27 August 2008

3% of Earth's Oceans Can Replace All Fossil Fuels

Ricardo Radulovich has a plan to replace fossil fuels with energy from seaweed. He claims that only 3% of the oceans can grow enough biomass for energy conversion to replace the more polluting fuels. It sounds like an idea that should be looked into.
...where are the best areas to grow seaweed? “There are many places already identified where seaweeds can be properly farmed such as on the Pacific Coasts of North and South America, and in the Caribbean where there are currently several seaweed farms,” Radulovich says. In those places, the seaweed is grown primarily for food and fertilizers. “Actually, any place where seaweeds grow naturally may be good for farming. In fact, since farming implies using ropes and other means for seaweed attachment, many seas where seaweeds don’t grow naturally could also be good places for farming.” Radulovich emphasizes that if the seaweed can be tied for floatation or drifting, farming could be an option. “I think even the Sargasso Sea, with its extensive calm waters, could be used for this,” he says. In the future, he would like to explore the Sargasso Sea further, as it may provide a low-cost basis for large-scale seaweed cultivation.

...Radulovich says his experiments involve obtaining 2 percent recoverable oil content on a dry-weight basis. “This produced about 1,000 liters (264 gallons) of oil per hectare per year,” he says. The oil yield can be increased by selecting or developing seaweed strains that produce more oil.

After the oil is extracted, the seaweed biomass may be used for alcohol production. “Ethanol yield is expected at about 40 percent of the biomass yield on a dry weight basis,” Radulovich says. “Thus more than 20,000 liters (52,843 gallons) of ethanol per hectare per year can be obtained.”

After ethanol production, a considerable amount of residue is left, which can be burned to generate electricity. _BiomassMag
His conversion of litres to gallons appears to be a mistake, but you can get the general idea of his preliminary estimates.

Take wastewater that currently pollutes coastal areas. Divert it to ocean algal farms where it will promote algal growth. Turn the algae first into oil. Then turn what is left to ethanol, methanol or butanol. Then take the biomass residue, torrefy and compress it, and use it in place of coal in a combined cycle electrical generating plant. Be resourceful. Love your planet.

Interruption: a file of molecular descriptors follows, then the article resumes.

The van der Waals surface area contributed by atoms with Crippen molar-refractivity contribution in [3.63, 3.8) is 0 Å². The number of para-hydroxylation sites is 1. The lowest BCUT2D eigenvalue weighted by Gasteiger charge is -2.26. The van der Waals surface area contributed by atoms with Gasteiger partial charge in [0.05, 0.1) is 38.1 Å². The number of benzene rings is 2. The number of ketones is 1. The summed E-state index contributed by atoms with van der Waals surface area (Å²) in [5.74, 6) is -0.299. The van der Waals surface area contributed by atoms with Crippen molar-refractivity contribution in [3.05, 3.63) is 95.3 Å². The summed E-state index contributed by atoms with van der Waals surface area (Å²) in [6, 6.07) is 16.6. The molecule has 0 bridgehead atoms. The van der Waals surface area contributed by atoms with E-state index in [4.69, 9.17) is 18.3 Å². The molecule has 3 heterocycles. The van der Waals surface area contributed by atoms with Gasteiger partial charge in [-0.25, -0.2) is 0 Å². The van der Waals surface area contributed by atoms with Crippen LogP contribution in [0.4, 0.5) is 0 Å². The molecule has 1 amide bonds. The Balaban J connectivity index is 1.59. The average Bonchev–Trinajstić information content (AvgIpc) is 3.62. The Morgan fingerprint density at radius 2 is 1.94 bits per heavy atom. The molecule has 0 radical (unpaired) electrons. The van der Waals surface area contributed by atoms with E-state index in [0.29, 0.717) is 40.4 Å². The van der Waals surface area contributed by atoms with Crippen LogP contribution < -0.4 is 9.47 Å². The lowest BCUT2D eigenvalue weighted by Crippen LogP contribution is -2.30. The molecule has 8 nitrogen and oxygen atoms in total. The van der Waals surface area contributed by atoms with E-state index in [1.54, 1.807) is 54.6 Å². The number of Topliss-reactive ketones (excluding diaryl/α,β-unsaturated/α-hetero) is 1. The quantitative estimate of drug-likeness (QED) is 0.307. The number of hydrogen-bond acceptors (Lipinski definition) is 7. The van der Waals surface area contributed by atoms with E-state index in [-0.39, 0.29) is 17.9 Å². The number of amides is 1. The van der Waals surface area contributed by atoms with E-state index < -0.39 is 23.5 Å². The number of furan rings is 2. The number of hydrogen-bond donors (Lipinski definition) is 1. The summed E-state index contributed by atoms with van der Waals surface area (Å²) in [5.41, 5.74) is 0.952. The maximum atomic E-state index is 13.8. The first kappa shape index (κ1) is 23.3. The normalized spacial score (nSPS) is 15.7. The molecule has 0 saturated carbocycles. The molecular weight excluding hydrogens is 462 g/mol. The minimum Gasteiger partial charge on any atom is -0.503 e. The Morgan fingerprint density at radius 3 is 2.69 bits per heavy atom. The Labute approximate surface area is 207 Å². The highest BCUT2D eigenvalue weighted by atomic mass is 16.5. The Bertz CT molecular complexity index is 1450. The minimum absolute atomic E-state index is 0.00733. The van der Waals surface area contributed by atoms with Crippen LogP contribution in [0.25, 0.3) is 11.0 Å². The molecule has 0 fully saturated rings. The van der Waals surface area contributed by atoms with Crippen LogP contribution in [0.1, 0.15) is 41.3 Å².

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Blogger brian wang said...

Japan's Mitsubishi Research Institute is pushing a large scale genetically modified seaweed biofuel project. 75 million tons/year around 2020. Also, want to use the seaweed to extract uranium from seawater

Wednesday, 27 August, 2008  
Blogger al fin said...

Thanks, Brian.

Oceans make up most of the surface of the planet, and already produce an amazing amount of biological material. A bit of tweaking here and there may produce astounding yields in the near future.

Wednesday, 27 August, 2008  
Blogger Snake Oil Baron said...

With the many sources of energy that are being developed and discovered it will be interesting to see what uses will be more economical in what contexts. It may come to pass that the in order to provide an incentive to keep developing more energy efficient technologies is to create artificial habitats in extremely isolated environments like space, deep ocean, desert and arctic where access to the new energy markets is limited.

It would be interesting to consider what kind of technologies would be possible if energy cost was less of a problem. Higher speed tunnel boring techniques or faster automated road and bridge building technologies. Which biofuels giving cheaper chemistry feed stocks and combining biofuels with solar, wind and varying scales of hydropower for our electrical and transportation needs, we might decide to use nuclear - especially those small scale reactors - for some of our more specific purpose projects and industries.

Wednesday, 27 August, 2008  
Blogger al fin said...

The small Hyperion-type "nuclear batteries" might be just the ticket for your extreme colony. I might prefer a Bussard fusion reactor with a few Hyperion-type reactors for backup, along with enhanced geothermal.

I suspect that some isolated high tech extreme colonies might not be a bad idea. It will take time to site them and build them. And the ratio of civilised people to barbarians is dropping very quickly. Once the barbarians get their hands on some powerful self-assembling nano-toxins, it might not be nearly so safe to eat, drink, and breathe at the common trough, or travel the common byways and flyways, so to speak.

A lot of people run straight line or exponential upward projections of human progress. But many parts of the world will see hell before they see paradise. Not just parts of the third world, but parts of the developed world.

The singularity may occur in approximately the splendour that Ray Kurzweil expects. It will just likely happen a few decades later, and in a far more fractured manner, geographically.

Wednesday, 27 August, 2008  

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